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Cincinnati Enquirer



Saturday, March 1, 1997
Taurus doesn't have
to be boring

The Cincinnati Enquirer

Taurus SHO
| ZOOM |
You won't be able to sneak one past your spouse, so don't even think about trying to con your insurance agent.

The family resemblance is notable, but the Taurus SHO is obviously a breed apart from its hard-working, church-going brethren. Especially in a black suit, as the tester was, it looks baaad.

The biggest giveaway comes from the rear view: an odd little spoiler grows out of the trunk lid like a mushroom in the rain forest. If that's too subtle, the twin exhausts reinforce the message. If you're positively obtuse, check out the tacky chromed V-8 emblems on the front fenders.

The skunk works types at Ford had cobbled together a social deviant Taurus in the first generation, too, pouring a slick double-overhead-cam 3-liter V-6 from Yamaha into the engine bay in a way that made dealership mechanics study really, really hard so they could work exclusively on Escorts.

The new, homegrown powerplant, with its two added cylinders, also looks like a wrench-turner's nightmare, and offers only a modest step up from Ford's own new mid-range 3-liter Duratec V-6, a 24-valve design.

The Duratec delivers 200 horses and a like number of foot-pounds. The SHO (Super High Output) V-8, with just 3.4 liters' displacement, makes 235 hp at a racer-like 6,100 rpm, and 230 foot-pounds at a lofty 4,800. Such specific output is laudable, but in calling it "super high," Ford is letting hyperbole get out of hand.

Ford's hotrodders first perpetrated a SHO back in '89, with the assist from Yamaha. In a context where the (italic) upgrade (unital) engine delivered 140 hp, the 220 option seemed downright wild, turning a steer into a bull (that being what Taurus means in Latin; in English it means socially responsible, middle class).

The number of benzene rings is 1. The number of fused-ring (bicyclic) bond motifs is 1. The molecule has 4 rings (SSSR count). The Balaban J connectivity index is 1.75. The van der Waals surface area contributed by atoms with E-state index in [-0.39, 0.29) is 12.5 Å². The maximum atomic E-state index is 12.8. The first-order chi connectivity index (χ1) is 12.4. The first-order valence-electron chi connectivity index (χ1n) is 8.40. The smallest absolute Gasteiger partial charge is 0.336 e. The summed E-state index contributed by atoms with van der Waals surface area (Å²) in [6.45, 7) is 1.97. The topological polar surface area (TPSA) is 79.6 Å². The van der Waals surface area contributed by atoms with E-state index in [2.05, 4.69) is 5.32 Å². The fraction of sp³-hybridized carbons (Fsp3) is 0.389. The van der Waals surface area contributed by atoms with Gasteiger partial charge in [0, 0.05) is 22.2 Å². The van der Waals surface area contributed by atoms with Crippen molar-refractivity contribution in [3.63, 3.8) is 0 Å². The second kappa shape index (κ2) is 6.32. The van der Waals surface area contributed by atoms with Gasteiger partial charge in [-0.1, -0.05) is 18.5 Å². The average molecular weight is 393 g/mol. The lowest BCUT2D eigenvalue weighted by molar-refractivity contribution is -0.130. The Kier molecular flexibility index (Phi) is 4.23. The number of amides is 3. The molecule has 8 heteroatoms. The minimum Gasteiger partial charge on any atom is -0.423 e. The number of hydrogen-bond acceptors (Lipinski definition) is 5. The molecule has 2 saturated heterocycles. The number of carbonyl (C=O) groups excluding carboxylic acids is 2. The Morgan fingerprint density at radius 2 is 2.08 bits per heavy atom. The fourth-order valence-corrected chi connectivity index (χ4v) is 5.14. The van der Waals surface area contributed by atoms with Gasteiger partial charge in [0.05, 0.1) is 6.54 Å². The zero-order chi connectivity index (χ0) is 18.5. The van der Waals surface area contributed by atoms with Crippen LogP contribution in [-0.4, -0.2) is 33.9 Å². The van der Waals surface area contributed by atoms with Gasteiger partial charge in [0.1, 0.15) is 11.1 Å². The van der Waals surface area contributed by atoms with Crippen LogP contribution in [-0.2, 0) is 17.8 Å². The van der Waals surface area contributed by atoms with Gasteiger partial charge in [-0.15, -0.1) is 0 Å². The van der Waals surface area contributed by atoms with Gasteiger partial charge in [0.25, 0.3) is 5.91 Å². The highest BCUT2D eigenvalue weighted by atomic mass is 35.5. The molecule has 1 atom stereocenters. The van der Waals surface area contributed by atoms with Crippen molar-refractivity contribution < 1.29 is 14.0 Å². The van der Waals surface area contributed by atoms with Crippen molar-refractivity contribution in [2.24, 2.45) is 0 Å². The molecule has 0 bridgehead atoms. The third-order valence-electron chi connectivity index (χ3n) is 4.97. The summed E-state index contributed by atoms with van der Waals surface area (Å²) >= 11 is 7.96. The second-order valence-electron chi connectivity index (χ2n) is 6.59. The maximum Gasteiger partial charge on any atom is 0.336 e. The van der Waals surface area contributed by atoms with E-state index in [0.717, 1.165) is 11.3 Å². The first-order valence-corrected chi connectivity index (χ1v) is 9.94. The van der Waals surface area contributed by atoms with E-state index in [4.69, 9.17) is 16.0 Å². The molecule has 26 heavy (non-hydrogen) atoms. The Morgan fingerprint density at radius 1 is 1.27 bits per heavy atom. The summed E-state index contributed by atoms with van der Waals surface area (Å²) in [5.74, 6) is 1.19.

I'd be a little more excited about the V-8 if it didn't have to carry a couple of hundred pounds' more load than its forebear. It's still worth having, but at what price? A SHO starts at $26,460 and runs towards $30K with a couple of strokes on the options form.

There's more to the SHO package than just the engine. Such goodies as cruise control, floor mats, particulate air filtration system, upgraded, power driver's seat, 16-inch aluminum wheels and extra interior lights are standard here, available as options on lesser Tauri. Mechanically, the SHO stands apart with a variable assist steering system, heavy-duty power steering pump and beefed-up front brakes.

Both the front grille and rear fascia are unique to the SHO. The seats are more sporting, too, with power lumbar support. The only-somewhat-optimistic 150-mph speedometer is a further reminder of this variant's prowess.

But when all's said and done, we return to the engine bay, the raison d'etre. This amount of power is pushing the edge of the envelope in terms of what a front-wheel-drive car can actually use, even when delivered through a power-absorbing automatic transmission -- the only way they make SHOs, or any Taurus, for that matter. Two issues here: traction and torque squirm.

The output figures tell the tale: the diminutive DOHC 3.4, unlike its pushrod cousins, Ford's 5.0- and GM's 5.7-liter mills, doesn't break a sweat or make much go power until the tach is on the far side of 4,000. It's not a torque monster in the low ranges. If you're content to start off in a leisurely manner, fine -- but then why did you buy a V-8? No, the best procedure for blastoffs is to wind the engine up against the transmission a bit with the brakes on, and then release them. At that point, you might as well be riding a bucking bronco, between the fore-and-aft wheelspin and the side-to-side torque wrestling. A modern form of computer-driven traction control would be desirable.